Welcome 2013

Standard

I am a little late with wishing everyone a prosperous and wonderful new years, but the sentiment has been here all along, even if not physically written. I had a surprisingly wonderful New Year’s Eve. Usually there is so much hype about it being the best night and it never lives up to our mental visions, but this year it exceeded mine. It might be due to the fact that at 7:30 pm I had no plans. I went out with Annetje and her two brothers who are visiting for the week and we went to a friend’s flat. There I met tons of students from across the world and we hung out eating delicious food from everyone’s country and sipping on cava (the bubbly from Dia and the like most definitely are not champagne). I did not bring anything since I missed the memo about bringing food before the grocery stores closed and since I had less than 30 minutes to get ready I would not have had time to make anything “american”. Instead I brought cava and grapes. Both absolutely necessary for the New Year in Spain.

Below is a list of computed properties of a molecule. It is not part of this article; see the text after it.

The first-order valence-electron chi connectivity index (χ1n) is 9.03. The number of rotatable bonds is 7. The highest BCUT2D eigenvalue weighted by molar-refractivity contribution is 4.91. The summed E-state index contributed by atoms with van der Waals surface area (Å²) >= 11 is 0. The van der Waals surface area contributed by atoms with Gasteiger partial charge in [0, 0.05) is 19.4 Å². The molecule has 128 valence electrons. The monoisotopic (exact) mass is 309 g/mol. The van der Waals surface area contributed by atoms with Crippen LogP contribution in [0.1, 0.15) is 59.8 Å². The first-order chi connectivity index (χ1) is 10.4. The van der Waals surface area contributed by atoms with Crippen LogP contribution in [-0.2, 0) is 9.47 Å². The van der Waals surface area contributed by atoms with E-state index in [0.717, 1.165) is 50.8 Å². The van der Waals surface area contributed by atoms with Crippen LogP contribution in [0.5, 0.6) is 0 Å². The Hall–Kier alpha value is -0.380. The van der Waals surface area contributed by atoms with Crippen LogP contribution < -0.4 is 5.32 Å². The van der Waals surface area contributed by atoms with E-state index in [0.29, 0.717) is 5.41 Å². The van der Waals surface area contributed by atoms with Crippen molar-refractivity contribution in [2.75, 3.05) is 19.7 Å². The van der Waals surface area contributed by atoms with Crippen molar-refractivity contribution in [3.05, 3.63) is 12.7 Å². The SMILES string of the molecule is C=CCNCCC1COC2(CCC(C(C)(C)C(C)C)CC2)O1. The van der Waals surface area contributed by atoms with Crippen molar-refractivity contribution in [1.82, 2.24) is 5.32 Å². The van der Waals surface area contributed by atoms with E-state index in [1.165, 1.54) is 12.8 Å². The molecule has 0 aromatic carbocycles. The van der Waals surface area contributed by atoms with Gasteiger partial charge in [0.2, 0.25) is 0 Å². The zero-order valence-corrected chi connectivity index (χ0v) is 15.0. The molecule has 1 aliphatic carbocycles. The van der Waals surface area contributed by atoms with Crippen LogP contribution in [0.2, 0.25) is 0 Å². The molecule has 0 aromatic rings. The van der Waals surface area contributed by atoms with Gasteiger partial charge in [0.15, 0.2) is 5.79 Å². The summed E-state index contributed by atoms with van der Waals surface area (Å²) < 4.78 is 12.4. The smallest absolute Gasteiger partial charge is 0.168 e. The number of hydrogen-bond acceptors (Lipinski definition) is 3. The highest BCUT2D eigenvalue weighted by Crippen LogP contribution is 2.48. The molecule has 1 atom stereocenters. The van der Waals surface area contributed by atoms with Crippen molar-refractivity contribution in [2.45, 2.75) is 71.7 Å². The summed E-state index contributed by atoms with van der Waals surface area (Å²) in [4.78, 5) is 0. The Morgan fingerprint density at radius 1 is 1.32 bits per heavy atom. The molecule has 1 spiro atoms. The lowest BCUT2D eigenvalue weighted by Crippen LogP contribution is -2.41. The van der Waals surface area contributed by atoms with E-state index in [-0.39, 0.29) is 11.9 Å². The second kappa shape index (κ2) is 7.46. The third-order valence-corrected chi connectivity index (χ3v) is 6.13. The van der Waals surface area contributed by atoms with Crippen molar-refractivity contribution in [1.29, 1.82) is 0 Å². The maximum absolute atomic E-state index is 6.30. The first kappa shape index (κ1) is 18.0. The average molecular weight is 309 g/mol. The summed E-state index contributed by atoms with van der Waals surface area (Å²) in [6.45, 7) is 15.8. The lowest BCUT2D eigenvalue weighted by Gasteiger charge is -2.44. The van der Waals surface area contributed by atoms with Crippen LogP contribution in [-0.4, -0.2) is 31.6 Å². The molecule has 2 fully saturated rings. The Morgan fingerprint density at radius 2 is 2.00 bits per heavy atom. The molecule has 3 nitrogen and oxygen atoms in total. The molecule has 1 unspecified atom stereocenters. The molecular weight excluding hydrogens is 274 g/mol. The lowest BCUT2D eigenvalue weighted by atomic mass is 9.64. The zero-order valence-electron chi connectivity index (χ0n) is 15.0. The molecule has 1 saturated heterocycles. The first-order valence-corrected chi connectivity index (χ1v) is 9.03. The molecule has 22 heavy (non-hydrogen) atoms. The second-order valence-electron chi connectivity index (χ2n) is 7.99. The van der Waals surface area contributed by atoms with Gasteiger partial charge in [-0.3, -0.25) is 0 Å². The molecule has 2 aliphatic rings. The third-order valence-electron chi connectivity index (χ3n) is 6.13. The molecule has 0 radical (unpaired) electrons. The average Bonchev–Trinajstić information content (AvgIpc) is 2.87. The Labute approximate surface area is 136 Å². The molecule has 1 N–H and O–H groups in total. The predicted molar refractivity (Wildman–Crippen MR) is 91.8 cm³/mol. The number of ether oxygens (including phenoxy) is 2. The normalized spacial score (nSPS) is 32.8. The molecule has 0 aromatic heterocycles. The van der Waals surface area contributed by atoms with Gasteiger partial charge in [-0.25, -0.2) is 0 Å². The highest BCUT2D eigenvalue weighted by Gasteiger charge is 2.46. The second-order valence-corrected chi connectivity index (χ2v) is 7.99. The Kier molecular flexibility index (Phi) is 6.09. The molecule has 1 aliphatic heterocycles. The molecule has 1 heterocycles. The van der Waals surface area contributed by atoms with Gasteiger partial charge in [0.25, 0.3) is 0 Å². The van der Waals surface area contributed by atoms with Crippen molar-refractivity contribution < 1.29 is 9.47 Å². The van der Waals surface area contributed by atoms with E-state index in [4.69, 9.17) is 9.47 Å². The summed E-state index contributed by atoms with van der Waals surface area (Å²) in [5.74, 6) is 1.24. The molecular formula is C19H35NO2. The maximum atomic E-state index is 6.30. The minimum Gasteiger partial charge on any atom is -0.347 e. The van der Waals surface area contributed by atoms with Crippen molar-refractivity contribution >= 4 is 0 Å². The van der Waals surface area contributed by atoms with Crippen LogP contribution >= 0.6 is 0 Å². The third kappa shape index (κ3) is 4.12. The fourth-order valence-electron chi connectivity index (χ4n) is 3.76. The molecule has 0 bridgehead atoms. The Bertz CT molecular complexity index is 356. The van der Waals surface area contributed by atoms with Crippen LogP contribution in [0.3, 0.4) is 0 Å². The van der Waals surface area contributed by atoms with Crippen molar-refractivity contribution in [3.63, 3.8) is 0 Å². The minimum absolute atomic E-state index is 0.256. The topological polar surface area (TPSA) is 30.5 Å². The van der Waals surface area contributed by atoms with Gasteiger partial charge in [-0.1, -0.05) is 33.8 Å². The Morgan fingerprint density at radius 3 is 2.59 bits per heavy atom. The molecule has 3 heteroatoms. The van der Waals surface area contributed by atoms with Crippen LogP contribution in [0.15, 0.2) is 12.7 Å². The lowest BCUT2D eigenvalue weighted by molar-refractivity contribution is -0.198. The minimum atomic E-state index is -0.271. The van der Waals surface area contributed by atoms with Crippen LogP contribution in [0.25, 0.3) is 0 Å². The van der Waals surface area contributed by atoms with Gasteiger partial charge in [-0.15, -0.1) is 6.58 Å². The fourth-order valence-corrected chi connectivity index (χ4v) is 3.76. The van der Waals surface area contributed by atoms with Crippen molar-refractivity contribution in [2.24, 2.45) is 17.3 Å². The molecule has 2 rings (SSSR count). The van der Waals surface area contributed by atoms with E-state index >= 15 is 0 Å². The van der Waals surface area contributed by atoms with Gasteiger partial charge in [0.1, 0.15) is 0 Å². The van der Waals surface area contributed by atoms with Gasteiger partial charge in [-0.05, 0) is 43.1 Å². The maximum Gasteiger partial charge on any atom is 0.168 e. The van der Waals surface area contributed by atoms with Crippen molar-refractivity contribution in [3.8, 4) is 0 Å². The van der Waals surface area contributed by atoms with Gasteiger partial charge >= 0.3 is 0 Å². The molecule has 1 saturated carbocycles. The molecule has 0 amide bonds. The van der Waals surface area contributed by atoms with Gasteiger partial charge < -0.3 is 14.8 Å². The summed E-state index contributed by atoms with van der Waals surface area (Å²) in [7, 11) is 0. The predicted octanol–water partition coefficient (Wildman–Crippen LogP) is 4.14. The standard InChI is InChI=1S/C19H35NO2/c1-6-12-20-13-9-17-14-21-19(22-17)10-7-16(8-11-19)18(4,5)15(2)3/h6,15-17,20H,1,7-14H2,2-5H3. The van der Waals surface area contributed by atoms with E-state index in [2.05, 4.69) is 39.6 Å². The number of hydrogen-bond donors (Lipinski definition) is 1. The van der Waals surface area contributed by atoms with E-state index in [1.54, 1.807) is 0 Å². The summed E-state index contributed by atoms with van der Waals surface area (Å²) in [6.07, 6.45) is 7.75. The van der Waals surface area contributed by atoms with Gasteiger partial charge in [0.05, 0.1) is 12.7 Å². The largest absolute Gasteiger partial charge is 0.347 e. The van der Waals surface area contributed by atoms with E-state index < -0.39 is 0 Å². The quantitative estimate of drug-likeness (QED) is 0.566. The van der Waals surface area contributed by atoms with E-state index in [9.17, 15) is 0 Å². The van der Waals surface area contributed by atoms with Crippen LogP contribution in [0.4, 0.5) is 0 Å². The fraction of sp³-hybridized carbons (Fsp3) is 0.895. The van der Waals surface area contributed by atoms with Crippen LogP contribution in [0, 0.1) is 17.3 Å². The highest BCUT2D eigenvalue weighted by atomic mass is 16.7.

At a quarter to midnight despite the rain we headed towards Sol where the New Year is counted down and everyone eats the grapes (the grapes are a sign of good luck and prosperity for the New Year). The police were adamant that no bottles be brought into the plaza and so there were check points everywhere, which caused us to get separated in our process of getting to the center and I stayed behind Annetje and her brothers with three german friends. The crowd was so dense and everyone was pushing to get into the center, at times it felt like riding a wave on an ocean, so we chose to head to a spot more open. Honestly it was the best way to celebrate as we all ate our grapes with the bells and could drink our cava without fearing or worrying about who was crushing us from behind. Afterwards we headed back to the flat before going to a club near my home. I made many new friends, which is a great way to begin a New Year. Here’s to 2013 and all of our new beginnings and adventures!!